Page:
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Generational Effect of Maternal Diet and Obesity on the Development of Cancer in the Offspring

Generational Effect of Maternal Diet and Obesity on the Development of Cancer in the Offspring

Generational Effect of Maternal Diet and Obesity on the Development of Cancer in the Offspring

Dr Kyle Malter DVM, DACVPM
Dr Kyle Malter DVM, DACVPM
on behalf of Missouri Veterinary Medical Association

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Launch date: 16 Apr 2015
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Last updated: 16 Aug 2018

Reference: 150975

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Description

While the focus on understanding factors that contribute to adult malignancy has centered on adult exposures, there is evidence that in utero alterations in energy metabolism resulting in difference in fetal growth contribute to a wide variety of diseases including cancer. Both high and low birth weights in mice and humans have been linked to adulthood cancers such as breast, colorectal, and hematologic malignancies. Recently, the incidence and aggressiveness of prostate cancer in humans have also been associated with increased birthweight. In addition, rodent studies have demonstrated that changes in maternal bioenergetics by dietary alterations shortened latency to developing other endocrine related malignancies such as mammary tumors. Due to the fact that the prostate and the uterine endometrium are both hormone responsive and a glandular tissue similar to breast we speculated that prostate and endometrial cancer in mice may demonstrate the same predisposition based on maternal diet.
In the data to be presented, we investigate whether maternal high-fat diet (HFD) in mice affects incidence of prostate hyperplasia in offspring. Using three independent assays, we demonstrate that maternal HFD is sufficient to initiate prostate hyperproliferation in adult male offspring. HFD exposed prostate tissues do not increase in size, but instead concomitantly up-regulate apoptosis. Maternal HFD-induced phenotypes are focally present in young adult subjects and greatly exacerbated in aged subjects. HFD-exposed prostate tissues additionally exhibit increased levels of activated Akt and deactivated Pten. Taken together, we conclude that maternal HFD diet is a candidate modifiable risk factor for prostate cancer initiation in later life. We have a potential mechanism identified and we are also looking at the females for uterine endometrial hyperproliferation as well. Finally, mice with targeted deletions of the tumor suppressors, PTEN and p53, in prostate (probasin Cre) and uterus (PR cre) are used to see if maternal HFD decreases the latency time to develop cancer in these predisposed mice.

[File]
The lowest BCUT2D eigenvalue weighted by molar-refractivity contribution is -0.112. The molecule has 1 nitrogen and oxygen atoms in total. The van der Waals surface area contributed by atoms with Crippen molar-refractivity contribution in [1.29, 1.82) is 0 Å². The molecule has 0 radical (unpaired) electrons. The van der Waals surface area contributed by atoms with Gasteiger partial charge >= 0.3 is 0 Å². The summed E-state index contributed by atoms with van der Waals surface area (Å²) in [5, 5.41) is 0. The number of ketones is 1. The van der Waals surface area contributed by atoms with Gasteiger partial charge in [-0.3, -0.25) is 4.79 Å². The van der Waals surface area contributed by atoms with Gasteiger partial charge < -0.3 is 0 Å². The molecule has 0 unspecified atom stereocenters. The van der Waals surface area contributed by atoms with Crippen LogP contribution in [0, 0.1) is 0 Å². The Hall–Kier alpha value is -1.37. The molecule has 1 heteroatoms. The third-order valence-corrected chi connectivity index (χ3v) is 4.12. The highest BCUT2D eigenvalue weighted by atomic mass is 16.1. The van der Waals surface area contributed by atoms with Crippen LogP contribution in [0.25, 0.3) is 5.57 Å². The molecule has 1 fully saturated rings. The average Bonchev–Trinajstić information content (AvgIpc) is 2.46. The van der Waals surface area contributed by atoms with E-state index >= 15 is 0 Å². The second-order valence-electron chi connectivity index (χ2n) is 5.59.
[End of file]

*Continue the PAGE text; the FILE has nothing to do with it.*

Objectives

Objectives
In the data to be presented, we investigate whether maternal high-fat diet (HFD) in mice affects incidence of prostate hyperplasia in offspring. Using three independent assays, we demonstrate that maternal HFD is sufficient to initiate prostate hyperproliferation in adult male offspring. HFD exposed prostate tissues do not increase in size, but instead concomitantly up-regulate apoptosis. Maternal HFD-induced phenotypes are focally present in young adult subjects and greatly exacerbated in aged
Dr Kyle Malter DVM, DACVPM

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Dr Kyle Malter DVM, DACVPM
on behalf of Missouri Veterinary Medical Association

Kyle Malter earned a degree in Animal Science and a DVM degree from the University of Missouri. After graduation, Kyle worked in an equine and small animal clinic in North Carolina for one year before transferring to Iowa. He practiced in a small animal hospital in Des Moines for three years and then in a mixed-animal practice for two years.

Kyle joined Boehringer Ingelheim Vetmedica, Inc. in 2010 as a Technical Services Veterinarian. He was recently appointed to the role of Technical Manager for Metacam and pet vaccines in Veterinary Medical Affairs. While at BIVI Kyle studied at the University of Iowa and became board-certified in the American College of Veterinary Preventive Medicine. He expects to earn a Masters in Public Health degree in December 2015.

Current Accreditations

This course has been certified by or provided by the following Certified Organization/s:

  • Missouri Veterinary Medical Association
  • 1.00 Hours -
    Exam Attempts: 3
    -
    Exam Pass Rate: 50

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